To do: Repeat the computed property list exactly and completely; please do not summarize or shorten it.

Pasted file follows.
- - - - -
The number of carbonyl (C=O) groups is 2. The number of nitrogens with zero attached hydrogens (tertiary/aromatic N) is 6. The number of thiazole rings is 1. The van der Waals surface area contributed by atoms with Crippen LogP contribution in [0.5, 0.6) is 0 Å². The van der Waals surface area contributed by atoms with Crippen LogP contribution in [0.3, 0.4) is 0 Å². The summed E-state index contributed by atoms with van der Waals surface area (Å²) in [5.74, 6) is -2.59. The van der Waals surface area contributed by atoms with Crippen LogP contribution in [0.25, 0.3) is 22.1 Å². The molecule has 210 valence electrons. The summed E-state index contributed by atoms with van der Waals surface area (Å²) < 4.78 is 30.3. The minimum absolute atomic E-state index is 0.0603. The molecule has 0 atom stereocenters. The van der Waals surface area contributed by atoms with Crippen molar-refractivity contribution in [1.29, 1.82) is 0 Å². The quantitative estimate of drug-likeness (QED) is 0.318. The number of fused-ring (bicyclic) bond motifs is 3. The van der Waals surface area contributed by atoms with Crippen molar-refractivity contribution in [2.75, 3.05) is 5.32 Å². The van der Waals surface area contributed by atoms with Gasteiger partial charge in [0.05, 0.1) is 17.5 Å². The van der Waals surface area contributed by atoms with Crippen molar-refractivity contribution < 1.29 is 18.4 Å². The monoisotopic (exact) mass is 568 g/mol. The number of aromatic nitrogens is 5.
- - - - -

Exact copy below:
The number of carbonyl (C=O) groups is 2. The number of nitrogens with zero attached hydrogens (tertiary/aromatic N) is 6. The number of thiazole rings is 1. The van der Waals surface area contributed by atoms with Crippen LogP contribution in [0.5, 0.6) is 0 Å². The van der Waals surface area contributed by atoms with Crippen LogP contribution in [0.3, 0.4) is 0 Å². The summed E-state index contributed by atoms with van der Waals surface area (Å²) in [5.74, 6) is -2.59. The van der Waals surface area contributed by atoms with Crippen LogP contribution in [0.25, 0.3) is 22.1 Å². The molecule has 210 valence electrons. The summed E-state index contributed by atoms with van der Waals surface area (Å²) < 4.78 is 30.3. The minimum absolute atomic E-state index is 0.0603. The molecule has 0 atom stereocenters. The van der Waals surface area contributed by atoms with Crippen molar-refractivity contribution in [1.29, 1.82) is 0 Å². The quantitative estimate of drug-likeness (QED) is 0.318. The number of fused-ring (bicyclic) bond motifs is 3. The van der Waals surface area contributed by atoms with Crippen molar-refractivity contribution in [2.75, 3.05) is 5.32 Å². The van der Waals surface area contributed by atoms with Gasteiger partial charge in [0.05, 0.1) is 17.5 Å². The van der Waals surface area contributed by atoms with Crippen molar-refractivity contribution < 1.29 is 18.4 Å². The monoisotopic (exact) mass is 568 g/mol. The number of aromatic nitrogens is 5.